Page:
Just as koppie means ‘small hill’ in Afrikaans, so fynbos translates as ‘fine bush’. This describes the small, needle-like leaves found on plants making up much of the Cape’s flora and on those covering 7 Koppies, which fall specifically within the Boland Granite Fynbos zone.

‘There is no defined moment of being out of the garden and in nature,’ explains garden designer Franchesca Watson. ‘In the same way the series of courtyards around the building slowly lets you into the greater landscape, so the garden slowly lets you into the natural vegetation.’

The flow works both ways. A carpet of indigenous plants covers the Valley Suite in a roof garden that appears, in Franchesca’s words, ‘as if the mountain has flowed onto the roof’. While elements, like the kitchen garden, draw guests out of enclosed areas.

Walk through the raised beds, a moveable feast of produce, and they lead into a collection of fruit trees: plums, peaches, avocados, prickly pears, an olive tree or two and abundant citrus. Wander through the trees and they open onto a path heading towards a koppie behind the house.

The koppies define the property, not only in name. ‘It’s the land formation that makes this location unique,’ explains indigenous plant consultant Fiona Powrie, ‘and the stone and tree components come through strongly.’

As Fiona notes, there is a high percentage of trees for a fynbos area. The hilly outcrops shape what grows, offering enough protection for trees to thrive and encouraging a diversity of microhabitats because conditions differ on each slope.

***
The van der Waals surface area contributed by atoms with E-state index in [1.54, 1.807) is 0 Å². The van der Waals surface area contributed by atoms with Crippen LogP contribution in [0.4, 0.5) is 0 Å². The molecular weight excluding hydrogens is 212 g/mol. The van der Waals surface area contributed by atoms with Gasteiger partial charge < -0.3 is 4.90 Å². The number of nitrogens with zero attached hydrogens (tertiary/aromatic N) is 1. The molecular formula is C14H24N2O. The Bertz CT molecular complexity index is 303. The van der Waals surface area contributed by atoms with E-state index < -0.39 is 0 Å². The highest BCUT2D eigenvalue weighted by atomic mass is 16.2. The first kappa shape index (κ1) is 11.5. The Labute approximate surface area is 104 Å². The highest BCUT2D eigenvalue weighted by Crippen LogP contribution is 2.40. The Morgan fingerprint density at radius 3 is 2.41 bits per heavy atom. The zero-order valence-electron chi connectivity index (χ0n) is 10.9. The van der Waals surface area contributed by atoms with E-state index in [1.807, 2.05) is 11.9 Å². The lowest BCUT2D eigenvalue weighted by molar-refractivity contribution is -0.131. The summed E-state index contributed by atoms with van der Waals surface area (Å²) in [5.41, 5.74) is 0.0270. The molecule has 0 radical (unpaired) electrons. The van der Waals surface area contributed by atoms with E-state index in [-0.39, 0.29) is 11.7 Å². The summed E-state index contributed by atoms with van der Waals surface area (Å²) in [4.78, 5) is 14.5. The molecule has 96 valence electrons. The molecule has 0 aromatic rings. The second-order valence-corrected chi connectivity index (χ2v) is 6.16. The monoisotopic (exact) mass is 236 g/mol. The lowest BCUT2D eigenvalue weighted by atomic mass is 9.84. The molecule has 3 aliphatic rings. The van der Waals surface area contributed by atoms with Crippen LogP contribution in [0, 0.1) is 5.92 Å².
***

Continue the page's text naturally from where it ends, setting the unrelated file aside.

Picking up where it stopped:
‘Then there’s the interesting contrast between the rocky ridges and the adjoining land or the sandvlakte (sandy plains) running through the middle,’ adds Fiona. ‘It’s a vast area of really deep sands with Restio and Erica.’

Splaying out proudly on top of the koppies are prolific waaier aalwyns or fan aloes (Aloe plicatilis). The population is healthy, which is valuable in conservation terms as this variety only occurs on the block of mountain between Du Toitskloof and Franschhoek.

The same goes for two flowers: a rose-pink Burchell's sugarbush (Protea burchellii) and the pretty Bridesmaid (Serruria rosea), which is not to be confused with the Blushing Bride (Serruria florida). Though, it bears mentioning, these observations are entirely seasonal.

Fynbos responds to winter rains and growing peaks in spring, which means it’s showing at its best anywhere from the beginning of August to the end of October. Under harsh summer sun the plants are largely dormant and the land takes on a starker silhouette.

When tasked with ‘What does the land taste like?’ foraging expert Roushanna Gray identified pungent wild rosemary and the scent of renosterbos in winter: ‘beautiful honey tones with pine and menthol, which come out quite intensely when everything is lush and wet.’

Roushanna also reported a buchu with delicate leaves that’s related to the citrus family. It is more easily seen in spring, when bees are active around the blossoms. In early spring the coral trees (Erythrina Lysistemon) Franchesca planted are in bloom with red flowers too.

These findings are a reminder that any experience of 7 Koppies is one moment in a cycle of seasonal transformation and each visit a rediscovery of the environment as it shifts in fragrance, flavour, colour and texture.